photographic index

ba digital photography london south bank university

Alan Sekula: “The body and the archive”

Sekula, A. (1992) The body and the archive, in Bolton, R. (ed.) The contest of meaning: critical histories of photography, Cambridge: MIT Press.

The main discussion points are:
What is the relevance of Sekula’s text for photographers working with archives?
What is the importance of placing a photographer’s documentary realism within a compliance with the archival paradigm or as a challenge to it?

Photographic works to search for: Alphonse Bertillon, Francis Galton, August Sander, Eugene Atget, Walker Evans, Nancy Burson, Martha Rosler

In order to present his argument that there is a close connection between the archival paradigm and the operations of power that regulate “the deviant body” (and consequently, “the social body”), Sekula places the emergence of photography in the context of the development of police acts and technologies of surveillance; He goes back to the mid 19th century, to study the development of photography (Daguerre’s daguerreotype dating from 1839) to discuss the paradoxical status of photography, both as the promise of honorific portraiture made available to the lower classes but also as a tool capable of identifying them to the police.

A 19th century Phrenology chart

This is the context of two parallel emerging sciences- physiognomy (study of the facial characters as an insight into the person’s personality) and phrenology (study of the head’s regions as a clue to the person’s criminality) that aimed at helping the police identify the criminals. In the end of the essay, Sekula pushes his argument further to place current photographers practices within this tradition, distinguishing between photographers that embrace the archival paradigm and those that oppose it.

The archival paradigm is represented by the work of Alphonse Bertillon (French, 1853-1914) and Francis Galton (English, 1822-1911), two pioneers of early scientific policing that developed the concepts and tools that allowed the growth of the generalised practice of the bureaucratic handling of visual documents. Bertillon and Galton, represented two attempts to regulate social deviance by means of photography.

Bertillon: identity and physiognomy

Bertillon: filing system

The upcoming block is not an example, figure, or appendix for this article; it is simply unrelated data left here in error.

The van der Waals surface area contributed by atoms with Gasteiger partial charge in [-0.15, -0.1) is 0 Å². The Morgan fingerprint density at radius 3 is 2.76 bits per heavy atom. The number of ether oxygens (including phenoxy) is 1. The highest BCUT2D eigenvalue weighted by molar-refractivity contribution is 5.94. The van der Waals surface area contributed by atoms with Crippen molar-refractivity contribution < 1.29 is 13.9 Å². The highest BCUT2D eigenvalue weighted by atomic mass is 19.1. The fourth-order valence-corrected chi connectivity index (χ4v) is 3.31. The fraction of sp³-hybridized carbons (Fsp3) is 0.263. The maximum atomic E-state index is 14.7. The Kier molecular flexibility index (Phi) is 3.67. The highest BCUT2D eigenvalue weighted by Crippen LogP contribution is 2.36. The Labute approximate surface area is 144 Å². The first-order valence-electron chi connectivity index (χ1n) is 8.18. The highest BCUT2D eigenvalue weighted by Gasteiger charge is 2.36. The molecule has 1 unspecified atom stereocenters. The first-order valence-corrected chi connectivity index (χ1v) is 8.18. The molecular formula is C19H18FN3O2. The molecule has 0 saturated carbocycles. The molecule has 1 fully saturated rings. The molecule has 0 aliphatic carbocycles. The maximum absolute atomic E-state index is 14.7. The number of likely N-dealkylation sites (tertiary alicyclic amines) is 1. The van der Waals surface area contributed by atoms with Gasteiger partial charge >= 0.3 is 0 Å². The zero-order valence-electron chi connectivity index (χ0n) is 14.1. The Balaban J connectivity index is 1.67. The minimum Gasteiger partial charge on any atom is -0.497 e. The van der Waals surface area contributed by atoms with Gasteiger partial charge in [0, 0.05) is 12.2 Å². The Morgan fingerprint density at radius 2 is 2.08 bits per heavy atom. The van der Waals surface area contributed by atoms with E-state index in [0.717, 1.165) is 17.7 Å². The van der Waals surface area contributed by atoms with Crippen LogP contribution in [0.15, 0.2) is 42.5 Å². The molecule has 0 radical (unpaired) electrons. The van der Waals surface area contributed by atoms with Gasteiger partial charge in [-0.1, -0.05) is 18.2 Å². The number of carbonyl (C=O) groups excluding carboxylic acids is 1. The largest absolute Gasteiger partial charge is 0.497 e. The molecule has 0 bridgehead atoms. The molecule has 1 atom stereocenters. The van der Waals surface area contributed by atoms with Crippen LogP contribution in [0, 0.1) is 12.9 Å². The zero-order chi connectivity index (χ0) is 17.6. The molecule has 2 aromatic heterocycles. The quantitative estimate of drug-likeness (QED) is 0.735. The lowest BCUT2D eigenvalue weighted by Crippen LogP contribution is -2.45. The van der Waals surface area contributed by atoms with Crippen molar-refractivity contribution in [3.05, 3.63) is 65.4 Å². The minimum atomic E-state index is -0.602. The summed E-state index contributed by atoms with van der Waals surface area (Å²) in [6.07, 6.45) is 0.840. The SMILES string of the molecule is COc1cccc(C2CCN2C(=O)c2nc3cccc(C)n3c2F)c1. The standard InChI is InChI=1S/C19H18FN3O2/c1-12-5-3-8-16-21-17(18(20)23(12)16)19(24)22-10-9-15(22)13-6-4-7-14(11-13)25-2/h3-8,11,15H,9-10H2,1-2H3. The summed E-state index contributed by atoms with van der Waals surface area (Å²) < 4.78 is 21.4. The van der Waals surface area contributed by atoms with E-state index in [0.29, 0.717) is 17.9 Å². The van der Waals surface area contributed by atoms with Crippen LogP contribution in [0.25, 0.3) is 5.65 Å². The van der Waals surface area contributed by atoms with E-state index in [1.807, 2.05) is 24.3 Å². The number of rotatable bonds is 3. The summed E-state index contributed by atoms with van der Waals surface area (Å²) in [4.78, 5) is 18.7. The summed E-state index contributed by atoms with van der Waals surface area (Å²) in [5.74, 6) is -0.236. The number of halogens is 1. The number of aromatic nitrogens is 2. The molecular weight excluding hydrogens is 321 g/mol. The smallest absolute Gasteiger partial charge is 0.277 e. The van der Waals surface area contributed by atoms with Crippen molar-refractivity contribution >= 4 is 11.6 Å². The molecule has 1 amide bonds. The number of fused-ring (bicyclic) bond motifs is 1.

Bertillon developed a nominalist system of identification, which included anthopometry,a system of recognition based on body measurements ( of 11 body areas), alongside photography (front and profile) and textual description (of distinguishink body marks); and to deal with the enormous amount of data thusobtained from the population , invented as well the first rigorous system of archival cataloguing and retrieval of photographs. He remained grounded in the indexical order of photography> the photo of the criminal remained the trace of its referent.

Galton’s composite portraiture

Galton on the other hand, develop the method of composite portraiture, which consisted in combine through repeated limited exposure (working with the negatives in a specially prepared apparatus) the faces of a number of individuals sharing similar characteristics (criminality, illness, race, etc), in order to arrive at the average type. In spite of his inability to identity a recognisable criminal type, Galton attempted to distance photography from its indexical relationship with the real, elevating it to the order of the symbolic, more than a trace of the individual to get to the generalised order of the abstraction.

August Sander, Secretary at West German Radio, Cologne, 1931

These two attitudes are identified by Sekula in documentary photographers, in their photographic relation to realism. Amongst the modernists, he mentions August Sanders (author of the 1925-27 book: People of the 20th Century), as an attempt to show universal social and professional classes ( its chapters include: The Farmer, The Skilled Tradesman, The Woman, Classes and Professions, The Artists, The Last People).

Eugene Atget, Ragpicker

Walker Evans, New York [Subway Passengers, New York], 1938

Others, that opposed the archival paradigm were Augene Atget (1857-1927), who photographed like the police (daily life crime scenes) but to show the squalid conditions people lived in, and Walker Evans (American, 1903–1975), that developed work in dialogue with police uses of photography (see the Subway photographs) but opposed the bureaucratic structure of the photo archive with a more poetic approach (see the 1938 American Photos)

Nancy Burson, Mankind (Oriental, Caucasian, and Black, weighted according to current population statistics), 1983–85

Martha Rosler, Vital Statistics of a Citizen, Simply Obtained, color videotape, 40 minutes.
(video clip at Video Data Bank

Amongst the contemporary photographers, Sekula contrast the approaches by two women photographers: representing the Galtonian heritage, he places Nancy Burson’s computer generated composites (of different typologies such Hollywood actresses, varied races, etc) as embracing the archival paradigm), while Martha Rosler, challenges the instrumental model of photography (an example is the video work The Vital statistics of a Citizen, a feminist attack on the normalising legacy of Galton.

For Sekula, the archival paradigm provides an instrumental realism to photography, that operates according to a specific repressive logic, of which the criminal identification photographs provide the clearest illustration, with their only purpose which is to facilitate the arrest of their referent. In opposition to this he sees a role in documentary realism of portraying the oppressed and exploited, if this is a way “to help prevent the cancellation of that testimony by more athoritative and official texts.”

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